Jan. 16 (Bloomberg) -- Telenor ASA has become one of the last major European phone operators to respond to the threat of a loss of revenue to Apple Inc. and Facebook Inc. with its own push in digital services.
“The communications industry can think in terms of maintaining a share of the consumer’s wallet and we shouldn’t shy away from this ambition,” Chief Executive Officer Jon Fredrik Baksaas said in an interview at the company’s headquarters in Fornebu, Norway.
The Nordic region’s largest phone company, with 133 million wireless customers worldwide, plans to add workers to the digital division it founded in September to assemble services like movies and banking for customers from Oslo to Kuala Lumpur. Partners so far include Google Inc. and Ericsson AB and Telenor plans to expand the 450-person venture through acquisitions as well as own growth.
Telenor is lining up with peers including Telefonica SA and Vodafone Plc to sell telephony as a service portal rather than just a “dumb pipe” transport layer. The operators are losing voice and text revenues as users go “over the top” of operator billing systems to chat with each other through Internet access they’ve already paid for. The wireless companies don’t want to lose more.
“It’s a question of if Facebook and others will be confident enough from their perspective to say we don’t need the telcos, or could they reach a more rapid buildup on the other kind of business model that we entertain,” Baksaas, 57, said in the Jan. 13 interview. “Everyone is talking to everyone to find different forms of how to cooperate.”
As competition with Apple, Google and Facebook intensifies, operators and handset makers are struggling to establish themselves as Internet platforms and to find ways to charge users separately for products like music and video. The Vodafone 360 project, intended to give customers a one-stop services and authentication platform, faces an uncertain future after its head quit last year. Nokia Oyj, the world’s biggest mobile-phone maker, has fought to reproduce Apple’s model with its Ovi services and has now teamed up with Microsoft Corp.
Telenor rose 0.9 percent to 97.40 kroner at the close of trading in Oslo. The shares have climbed about 5 percent over the last year, valuing the company at 157 billion kroner ($26 billion), compared with a 9 percent fall for the STOXX 600 Telecommunications Index. The company, which is also the largest broadcaster in the Nordic region, is 54 percent owned by the Norwegian state.
The company’s digital services unit, headed by Nordic and broadcast businesses chief Kristin Skogen Lund, announced a deal with Google in November to let its customers in 11 countries pay for Android apps on their phone bills, and will also have its own shelf in Android market. More deals will follow, Baksaas said.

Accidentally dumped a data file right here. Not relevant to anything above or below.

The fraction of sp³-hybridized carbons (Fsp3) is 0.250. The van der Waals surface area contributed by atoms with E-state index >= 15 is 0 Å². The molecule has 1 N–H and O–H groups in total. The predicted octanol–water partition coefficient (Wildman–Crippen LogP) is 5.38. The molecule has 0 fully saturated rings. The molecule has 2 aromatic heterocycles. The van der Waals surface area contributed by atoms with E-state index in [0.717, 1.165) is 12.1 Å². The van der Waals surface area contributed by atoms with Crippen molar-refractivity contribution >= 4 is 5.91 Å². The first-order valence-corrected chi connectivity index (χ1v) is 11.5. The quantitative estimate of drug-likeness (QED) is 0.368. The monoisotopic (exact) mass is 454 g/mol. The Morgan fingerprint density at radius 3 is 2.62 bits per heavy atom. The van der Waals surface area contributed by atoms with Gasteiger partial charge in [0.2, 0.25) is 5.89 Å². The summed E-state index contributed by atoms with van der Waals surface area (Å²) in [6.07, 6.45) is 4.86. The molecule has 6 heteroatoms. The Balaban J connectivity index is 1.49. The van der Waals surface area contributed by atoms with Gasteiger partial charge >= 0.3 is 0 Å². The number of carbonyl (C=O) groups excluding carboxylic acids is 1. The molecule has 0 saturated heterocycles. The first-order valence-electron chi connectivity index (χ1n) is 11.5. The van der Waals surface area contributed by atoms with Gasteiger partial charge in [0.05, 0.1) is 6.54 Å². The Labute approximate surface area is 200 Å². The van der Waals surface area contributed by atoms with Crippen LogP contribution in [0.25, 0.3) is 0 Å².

The unit, which includes a team looking at acquisitions, incorporates some existing service units like Comoyo, which aims to sell movies and other services through a single login. For music, Telenor offers the WiMP service, a competitor to Spotify Inc., developed by Aspiro AB.
Some of the new services will be “anti-churn” measures to retain customers or give them more value for money, while others generate revenue like WiMP, Baksaas said. The digital services arm may publish targets in the next year and will channel content from partners rather than creating it, he said.
Besides “over the top” consumer services, Telenor is working on financial, business and machine-to-machine services in cooperation with Ericsson, Rolv Erik Spilling, Lund’s deputy chief for digital and Nordics, said in an interview. Telenor is already the largest bank in Pakistan by number of users with its Easypaisa service, he said.
Norwegian text messaging volumes peaked in 2009 and customers increasingly use social networking and platform-specific systems like iPhone and BlackBerry messaging to communicate, Baksaas said. Systems like Skype and Apple’s Facetime shift voice and video calling into the data bundle as well, adding to the pressure to recoup money for networks and profits from users on all-you-can-eat data plans.
Pricing models in Europe are in flux as data use swells and operators install faster fourth-generation systems, which treat all traffic as data. Operators are starting to charge more for better quality services and differentiate between peak and off-peak hours, Baksaas said. Time-based usage is also growing, borrowing a model from emerging markets, where people top up day by day.
The average revenue per user is an increasingly poor indicator of monthly customer spending since it typically refers to income from each subscription tracked by a SIM card, Baksaas said.
“Five years ago you had one SIM card per subscriber,” he said. “My usage has grown but now it comes from three or four SIM cards for phones, iPad, camera.”
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